Researchers at The Johns Hopkins University found that nonprofit hospitals spend significantly less on charity care than government or for-profit hospitals.

Study in Health Affairs Could Reignite Debate Over Some 340B Hospitals Charity Care

A study published online by Health Affairs yesterday on nonprofit hospitals’ provision of charity care could renew drug manufacturers’ calls for more control over those hospitals’ participation in the 340B program.

Professors and scientists at The Johns Hopkins University used 2018 Medicare hospital cost report data to compare charity care provision across 1,024 government, 2,709 nonprofit, and 930 for-profit hospitals. The study found that nonprofit hospitals spent $2.3 of every $100 in total expenses incurred on charity care, which was less than government ($4.1) or for-profit ($3.8) hospitals.

“These results suggest that many government and nonprofit hospitals’ charity care provision was not aligned with their charity care obligations arising from their favorable tax treatment,” the researchers said. “Policy makers may consider initiatives to enhance hospitals’ charity care provision, particularly hospitals with government and nonprofit ownership.”

They said one policy option, borrowed from the environmental movement, is “a “floor-and-trade” system in which nonprofit and government hospitals could be required to meet a minimum charity care amount requirement (“floor”) by either providing charity care in their own facilities or purchasing credits from other hospitals (“trade”).”

The researchers said policy makers also should consider

  • requiring hospitals to disclose or report their charity care policies, implementation plans, or expenses
  • revisiting the tax exemption rules for nonprofit hospitals.

The study did not mention government and nonprofit hospitals’ participation in the 340B program. It looked only at hospital provision of charity care, usually defined as care for which hospitals never expect to be reimbursed. Groups representing 340B hospitals say the right yardstick for measuring hospitals’ care for underserved populations is uncompensated care, usually defined as charity care plus bad debt. Hospitals also say below-market-rate reimbursement by Medicare, Medicaid, and other public payers also should be taken into account.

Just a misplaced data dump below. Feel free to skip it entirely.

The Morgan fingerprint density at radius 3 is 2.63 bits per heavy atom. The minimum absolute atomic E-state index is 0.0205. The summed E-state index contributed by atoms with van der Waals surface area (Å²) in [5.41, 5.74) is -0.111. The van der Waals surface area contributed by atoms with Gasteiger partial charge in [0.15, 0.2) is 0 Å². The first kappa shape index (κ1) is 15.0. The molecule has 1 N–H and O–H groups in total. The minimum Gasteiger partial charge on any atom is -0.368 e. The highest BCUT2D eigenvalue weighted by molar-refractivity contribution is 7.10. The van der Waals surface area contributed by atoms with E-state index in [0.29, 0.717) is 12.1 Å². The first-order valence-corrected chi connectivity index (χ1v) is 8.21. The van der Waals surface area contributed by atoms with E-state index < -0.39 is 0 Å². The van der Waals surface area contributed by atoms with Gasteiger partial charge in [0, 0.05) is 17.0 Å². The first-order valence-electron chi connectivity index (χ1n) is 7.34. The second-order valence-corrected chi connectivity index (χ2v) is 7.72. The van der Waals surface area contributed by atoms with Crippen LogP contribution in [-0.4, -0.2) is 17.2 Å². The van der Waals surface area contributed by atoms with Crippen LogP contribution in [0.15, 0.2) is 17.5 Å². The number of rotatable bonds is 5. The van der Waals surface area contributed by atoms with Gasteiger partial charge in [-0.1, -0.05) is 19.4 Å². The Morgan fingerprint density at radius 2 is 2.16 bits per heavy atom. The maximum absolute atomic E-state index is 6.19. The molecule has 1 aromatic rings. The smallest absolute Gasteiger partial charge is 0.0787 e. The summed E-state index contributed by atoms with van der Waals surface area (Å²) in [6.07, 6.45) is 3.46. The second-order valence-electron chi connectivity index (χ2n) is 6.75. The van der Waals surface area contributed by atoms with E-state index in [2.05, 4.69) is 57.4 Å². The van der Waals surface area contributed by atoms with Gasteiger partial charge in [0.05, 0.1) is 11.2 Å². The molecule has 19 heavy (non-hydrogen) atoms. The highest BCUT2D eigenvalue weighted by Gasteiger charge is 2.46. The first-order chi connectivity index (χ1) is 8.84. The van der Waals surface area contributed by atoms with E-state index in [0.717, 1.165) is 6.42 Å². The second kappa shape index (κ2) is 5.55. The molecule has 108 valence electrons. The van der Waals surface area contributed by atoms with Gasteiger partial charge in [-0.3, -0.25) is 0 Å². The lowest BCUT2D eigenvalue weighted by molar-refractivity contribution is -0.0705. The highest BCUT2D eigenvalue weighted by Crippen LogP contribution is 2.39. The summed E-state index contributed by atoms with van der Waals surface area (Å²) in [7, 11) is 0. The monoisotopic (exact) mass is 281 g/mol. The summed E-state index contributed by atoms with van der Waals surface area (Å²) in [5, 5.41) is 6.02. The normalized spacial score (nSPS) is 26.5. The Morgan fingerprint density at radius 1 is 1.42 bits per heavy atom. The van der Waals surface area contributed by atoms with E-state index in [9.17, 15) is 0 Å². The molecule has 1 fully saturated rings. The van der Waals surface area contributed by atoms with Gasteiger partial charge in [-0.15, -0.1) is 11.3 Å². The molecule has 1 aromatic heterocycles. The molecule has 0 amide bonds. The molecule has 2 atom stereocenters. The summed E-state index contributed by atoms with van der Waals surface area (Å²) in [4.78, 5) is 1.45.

Drug manufacturers, private practice oncologists, and other critics of private nonprofit hospitals in the 340B program often assail these hospitals for what the critics say is the hospitals below-average rates of charity care. Some of the research upon which the criticism is based was paid for by the critics. However, the Johns Hopkins study was supported by the Commonwealth Fund and Episcopal Health Foundation, and the authors all receive funding from the Arnold Foundation which is generally considered to a big critic of the pharmaceutical industry.

U.S. Senator Chuck Grassley (R-Iowa), who introduced legislation in 2018 to require 340B hospitals to report their total 340B drug acquisition costs and total revenues from payers for the same drugs, also has a history of concern about tax-exempt hospitals’ charity care policies.

In 2013, Grassley sent letters to three North Carolina 340B hospitals asking them how much revenue they earn from their participation in 340B, the breakdown by payer mix, and how they reinvested their 340B dollars back into the community. He told then U.S. Health Resources and Services Administration Administrator Mary Wakefield that the figures he received “paint a very stark picture of how hospitals are reaping sizeable 340B discounts on drugs and then turning around and upselling them to fully insured patients covered by Medicare, Medicaid, or private health insurance in order to maximize their spread.”

340B hospitals pushed back aggressively,  pointing out that their uncompensated care numbers and proportion of low-income and uninsured patients far exceed that of non-340B hospitals.

In 2017, U.S. Reps. Larry Bucshon (R-Ind.) and Scott Peters (D-Calif.) introduced legislation that would have imposed a two-year moratorium on disproportionate share (DSH) hospital registration in 340B. It also would have imposed reporting requirements on 340B DSH, children’s, and free-standing cancer hospitals, including their total costs for charity care, broken down by child sites enrolled in 340B. The bill also called for a U.S. Health and Human Services Department (HHS) inspector general national report on the level of charity care provided by such hospitals.

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